[0046] FIGS. 14A-D show that mTORC1 inhibition promotes cell proliferation during nutrient deprivation. FIG. 14A shows exemplary proliferation of pancreatic tumor cells in inner, avascular and outer, vascularized tumor regions, analyzed by immunohistochemistry against Ki-67, CD31 and phosphor-S6. Scale bars=50 .mu.m. FIG. 14B shows an exemplary effect of shRNA-mediated depletion of Raptor or Rictor in wild type MEFs on mTORC1 and mTORC2 pathway activity, analyzed by Western blotting. FIG. 14C shows an exemplary growth curve of wild type MEFs expressing Raptor or control shRNA in leucine-free medium.+-.3% albumin. FIG. 14D shows an exemplary growth curve of wild type MEFS in leucine-free medium.+-.3% albumin and 25 nM rapamycin or 250 nM torin 1. FIG. 14E shows the effect of genetic deletion of Raptor or Rictor in inducible KO MEFs on mTORC1 and mTORC2 pathway activity 4 days after induction of Cre, analyzed by Western blotting. FIG. 14F shows an exemplary growth curve of Rictor KO MEFs in leucine-containing or leucine-free medium.+-.albumin. Data are represented as mean.+-.STDEV (n=3).

DEFINITIONS

[0047] Unless otherwise indicated, the terms used herein have the person skilled in the art as commonly understood meaning, in order to facilitate understanding of the present disclosure, some terms will be used herein, the following definitions.

[0048] In order for the present invention to be more readily understood, certain terms are first defined below. Additional definitions for the following terms and other terms are set forth throughout the specification.

[0049] In this application, unless otherwise clear from context, (i) the term "a" may be understood to mean "at least one"; (ii) the term "or" may be understood to mean "and/or"; (iii) the terms "comprising" and "including" may be understood to encompass itemized components or steps whether presented by themselves or together with one or more additional components or steps; and (iv) the terms "about" and "approximately" may be understood to permit standard variation as would be understood by those of ordinary skill in the art; and (v) where ranges are provided, endpoints are included.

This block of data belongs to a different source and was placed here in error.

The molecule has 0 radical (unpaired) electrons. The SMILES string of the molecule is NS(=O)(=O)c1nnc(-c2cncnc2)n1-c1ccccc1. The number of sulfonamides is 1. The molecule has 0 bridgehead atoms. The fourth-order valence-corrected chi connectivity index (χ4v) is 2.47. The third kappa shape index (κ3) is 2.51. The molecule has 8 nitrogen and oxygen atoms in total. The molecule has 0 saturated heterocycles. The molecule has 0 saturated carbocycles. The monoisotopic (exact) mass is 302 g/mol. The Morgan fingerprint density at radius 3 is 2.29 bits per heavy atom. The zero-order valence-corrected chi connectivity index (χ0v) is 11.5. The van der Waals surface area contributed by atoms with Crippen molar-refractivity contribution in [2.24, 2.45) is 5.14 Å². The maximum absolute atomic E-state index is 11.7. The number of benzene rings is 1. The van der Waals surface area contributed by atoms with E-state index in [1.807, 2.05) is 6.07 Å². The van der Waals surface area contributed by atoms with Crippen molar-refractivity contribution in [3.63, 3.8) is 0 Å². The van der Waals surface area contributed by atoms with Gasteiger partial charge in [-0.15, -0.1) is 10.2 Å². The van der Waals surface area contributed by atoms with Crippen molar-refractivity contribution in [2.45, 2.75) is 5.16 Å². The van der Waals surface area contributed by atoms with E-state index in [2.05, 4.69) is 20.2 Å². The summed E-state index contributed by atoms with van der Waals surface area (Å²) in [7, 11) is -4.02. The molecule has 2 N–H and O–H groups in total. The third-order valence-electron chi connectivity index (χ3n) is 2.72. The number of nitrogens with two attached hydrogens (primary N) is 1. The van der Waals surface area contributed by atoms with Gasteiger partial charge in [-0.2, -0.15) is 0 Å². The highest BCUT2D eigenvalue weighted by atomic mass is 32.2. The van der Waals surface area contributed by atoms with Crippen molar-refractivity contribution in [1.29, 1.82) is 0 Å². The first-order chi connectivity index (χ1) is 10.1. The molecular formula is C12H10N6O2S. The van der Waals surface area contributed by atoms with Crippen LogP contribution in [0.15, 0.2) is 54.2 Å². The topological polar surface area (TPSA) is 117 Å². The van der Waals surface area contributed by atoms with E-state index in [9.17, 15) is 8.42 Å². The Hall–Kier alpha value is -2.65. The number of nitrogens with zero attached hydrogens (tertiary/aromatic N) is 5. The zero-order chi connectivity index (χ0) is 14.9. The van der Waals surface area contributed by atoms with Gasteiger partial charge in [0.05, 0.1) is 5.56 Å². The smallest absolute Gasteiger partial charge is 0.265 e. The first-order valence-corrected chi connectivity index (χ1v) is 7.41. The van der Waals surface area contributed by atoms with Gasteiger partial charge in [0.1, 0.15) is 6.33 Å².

[0050] Activating agent: As used herein, the term "activating agent," or activator, refers to an agent whose presence or level correlates with elevated level or activity of a target, as compared with that observed absent the agent (or with the agent at a different level). In some embodiments, an activating agent is one whose presence or level correlates with a target level or activity that is comparable to or greater than a particular reference level or activity (e.g., that observed under appropriate reference conditions, such as presence of a known activating agent, e.g., a positive control).

[0051] Administration: As used herein, the term "administration" refers to the administration of a composition to a subject. Administration may be by any appropriate route. For example, in some embodiments, administration may be bronchial (including by bronchial instillation), buccal, enteral, interdermal, intra-arterial, intradermal, intragastric, intramedullary, intramuscular, intranasal, intraperitoneal, intrathecal, intravenous, intraventricular, mucosal, nasal, oral, rectal, subcutaneous, sublingual, topical, tracheal (including by intratracheal instillation), transdermal, vaginal and vitreal.